By: Harold Michael Harvey
I read with interest of former CNN President, Tom Johnson’s plans for the Miller-Lanier 50th class reunion. Mr. Johnson invited the 1959 Ballard-Hudson class to lunch. Fifty years ago this group couldn’t lawfully sit at a soda fountain in Macon, Georgia or any place else in the south.
It was unthinkable. If the kids had such thoughts, surely their parents would have rushed in; pointing out the social mores prohibiting it.
Tom Johnson and his classmates graduated without knowing any Negroes their age; save perhaps, kids of domestics, who worked in their homes.
Johnson’s class reunion promoted me to reflect on my date with destiny. This June marked the 40th anniversary for the Lanier class of 1969. This class was unique. The graduates, whites and blacks, had gone to school together for four consecutive years.
Bibb County’s high schools were desegregated in 1964 when rising seniors Winifred Anderson and Vernon Pitts enrolled in Willingham and Lanier senior high schools respectively.
But the 1969 classes at the formerly white high schools validated the efficacy of integration. My class culminated the “freedom of choice” plan that permitted Negroes to attend Lanier-Miller and McEvoy-Willingham High Schools which begin with the eighth grades.
In 1965, while I completed my foray into the maze eighth grade can be, Robert Williams, Ballard-Hudson Jr. High School Principal, made an announcement. “Judge Bootle,” he said, “ ruled any Negro student could attend an all white high school.”
A light went off. I read about the football team at Willingham in the Macon Telegraph. I wanted to be a Willingham Ram.
After school I ran the half mile trek to my house, rushed inside to see my mom. She was not there. I found her in the back yard hanging clothes on the clothes line. Out of breathe, I blurted Mr. Williams’ announcement. I asked if I could enroll in Willingham Jr. High School. Without pausing to think, Mom said yes. I was on cloud nine. Then, my brother Gerald found us. He looked excited. He asked to enroll in Lanier Sr. High School. Mom said yes to integration, but we had to attend the same school. Gerald, a rising junior at Ballard-Hudson Sr. High School, and his friends had selected Lanier. Thus, I became a Lanier Poet.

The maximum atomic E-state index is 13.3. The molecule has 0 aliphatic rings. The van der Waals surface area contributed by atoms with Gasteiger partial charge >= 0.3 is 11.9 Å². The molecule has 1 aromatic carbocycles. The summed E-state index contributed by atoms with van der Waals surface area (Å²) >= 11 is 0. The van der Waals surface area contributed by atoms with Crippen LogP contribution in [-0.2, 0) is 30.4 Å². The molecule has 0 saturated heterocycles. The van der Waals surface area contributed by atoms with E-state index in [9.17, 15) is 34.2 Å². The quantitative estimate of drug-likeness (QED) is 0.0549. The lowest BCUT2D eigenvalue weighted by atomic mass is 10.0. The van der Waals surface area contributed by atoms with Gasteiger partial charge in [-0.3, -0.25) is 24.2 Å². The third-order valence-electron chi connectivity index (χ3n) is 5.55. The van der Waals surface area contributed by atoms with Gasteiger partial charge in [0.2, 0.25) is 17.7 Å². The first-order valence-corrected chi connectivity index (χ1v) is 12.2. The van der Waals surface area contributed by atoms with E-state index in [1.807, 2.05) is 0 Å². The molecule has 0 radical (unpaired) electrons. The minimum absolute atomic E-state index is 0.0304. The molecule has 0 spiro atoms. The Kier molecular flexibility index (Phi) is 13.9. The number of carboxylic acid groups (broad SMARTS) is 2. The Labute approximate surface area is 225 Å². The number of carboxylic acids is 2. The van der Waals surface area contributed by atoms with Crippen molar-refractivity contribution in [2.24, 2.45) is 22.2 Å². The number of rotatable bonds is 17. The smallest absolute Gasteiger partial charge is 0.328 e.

At summer’s end a local civic group sponsored a tutorial session in English and Math at Mercer University. I came under the tutelage of Mary Wilder who ran the tutorial program. I would later, as a journalist, cover Ms. Wilder’s exploits as a member of the Macon City Council and as Macon’s first female candidate for Mayor.
Two days before the start of school in 1965 I visited my grandmother. She gave me a sage piece of advice: “No matter what they say about you, no matter what they do to you, get your education baby, because once you got your education, no one can take that away from you.”
Yet neither Ms. Wilder nor Granny could have possibly prepared me for the first day at Lanier Jr. High School. That morning, Gerald and I dressed in silence. If Gerald was afraid, he hid it. His seeming courage emboldened me. Mom labored in silence to serve breakfast. She saw us off and quickly closed the door. She had just sent her only progenies to integrate the public school system in Bibb County. I have never asked her but I am sure she must have fallen on her knees and prayed.
Gerald and I walked up to Frank Everest’s house on Pio Nono Avenue. Frank had a car and when Mrs. Everest had blessed our journey Gerald, Frank, Tommy Miller and I piled into Frank’s car. Frank kept the group loose by telling jokes. We laughed. We teased. We were unaware history was calling.
Then we came to Henley Avenue. They let me out, as I was the only one going to the junior high campus. I walked towards the horseshoe parking lot in front of the building. I saw from a distance what I perceived at first blush to be a welcoming committee.